Is there a term for this type of ambiguous sentence? I think it's called a "Garden Path sentence"?
Coastal Bank breached its loan commitment to the owner and the contractor threatened to terminate its performance.
Halfway through the sentence, many readers assume that the conjunction "and" joins "owner" to "the contractor." Thus, on encountering "the contractor," those readers conclude for a fraction of a second that the bank owed its loan commitment to the contractor as well as to the owner. By the time they reach the verb "threatened," they realize from context that "the contractor" is the subject of a new independent clause rather than the sec- ond in a series of two objects of the prepositional phrase "to the." By that time, however, the ambiguity in sentence structure has caused readers to hesitate for a moment and perhaps even to regress by rereading part of the sentence. This momentary confusion may be even more pronounced in a more complicated compound sentence.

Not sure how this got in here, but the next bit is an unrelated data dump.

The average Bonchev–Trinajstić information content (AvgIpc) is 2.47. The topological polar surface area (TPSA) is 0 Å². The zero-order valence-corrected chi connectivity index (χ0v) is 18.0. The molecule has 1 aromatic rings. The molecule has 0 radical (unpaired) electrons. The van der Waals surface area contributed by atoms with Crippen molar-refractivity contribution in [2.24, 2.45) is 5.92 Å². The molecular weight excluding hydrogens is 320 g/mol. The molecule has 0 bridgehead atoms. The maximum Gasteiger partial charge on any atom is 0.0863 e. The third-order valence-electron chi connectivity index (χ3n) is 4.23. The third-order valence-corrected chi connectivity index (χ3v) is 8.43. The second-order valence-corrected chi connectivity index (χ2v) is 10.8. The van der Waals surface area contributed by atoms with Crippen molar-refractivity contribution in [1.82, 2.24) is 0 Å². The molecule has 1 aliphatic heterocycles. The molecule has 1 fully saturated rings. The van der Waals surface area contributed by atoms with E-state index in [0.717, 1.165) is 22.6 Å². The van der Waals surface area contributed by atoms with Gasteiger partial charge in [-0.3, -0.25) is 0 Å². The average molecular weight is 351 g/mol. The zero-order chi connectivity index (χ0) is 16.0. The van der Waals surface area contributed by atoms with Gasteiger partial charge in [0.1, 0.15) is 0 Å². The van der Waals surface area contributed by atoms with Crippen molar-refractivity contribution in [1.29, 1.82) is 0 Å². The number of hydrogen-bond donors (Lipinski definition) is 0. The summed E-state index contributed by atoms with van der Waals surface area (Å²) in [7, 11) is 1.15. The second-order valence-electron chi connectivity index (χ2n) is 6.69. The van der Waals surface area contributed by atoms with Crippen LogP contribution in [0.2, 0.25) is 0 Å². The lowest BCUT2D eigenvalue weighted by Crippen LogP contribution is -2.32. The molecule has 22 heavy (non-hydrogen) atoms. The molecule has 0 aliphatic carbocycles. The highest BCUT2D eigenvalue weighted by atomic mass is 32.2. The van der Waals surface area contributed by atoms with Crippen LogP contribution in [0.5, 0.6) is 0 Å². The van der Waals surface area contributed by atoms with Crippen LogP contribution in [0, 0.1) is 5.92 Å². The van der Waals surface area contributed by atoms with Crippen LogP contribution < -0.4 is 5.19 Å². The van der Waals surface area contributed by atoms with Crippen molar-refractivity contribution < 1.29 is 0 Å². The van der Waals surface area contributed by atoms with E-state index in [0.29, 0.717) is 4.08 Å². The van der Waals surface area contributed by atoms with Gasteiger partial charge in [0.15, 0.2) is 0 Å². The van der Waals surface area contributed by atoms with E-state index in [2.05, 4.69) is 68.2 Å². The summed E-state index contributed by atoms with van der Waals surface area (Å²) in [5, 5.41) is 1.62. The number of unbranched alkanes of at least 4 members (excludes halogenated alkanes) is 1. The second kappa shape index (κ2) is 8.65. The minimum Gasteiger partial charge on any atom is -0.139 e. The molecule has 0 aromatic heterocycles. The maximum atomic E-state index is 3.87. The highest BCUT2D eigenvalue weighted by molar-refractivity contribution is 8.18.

You can see this at middle of scanned page 201 below.
Charles Calleros, Kimberly Holst. Legal Method and Writing I: Predictive Writing (Aspen Coursebook Series) (8 edn 2018). p 201.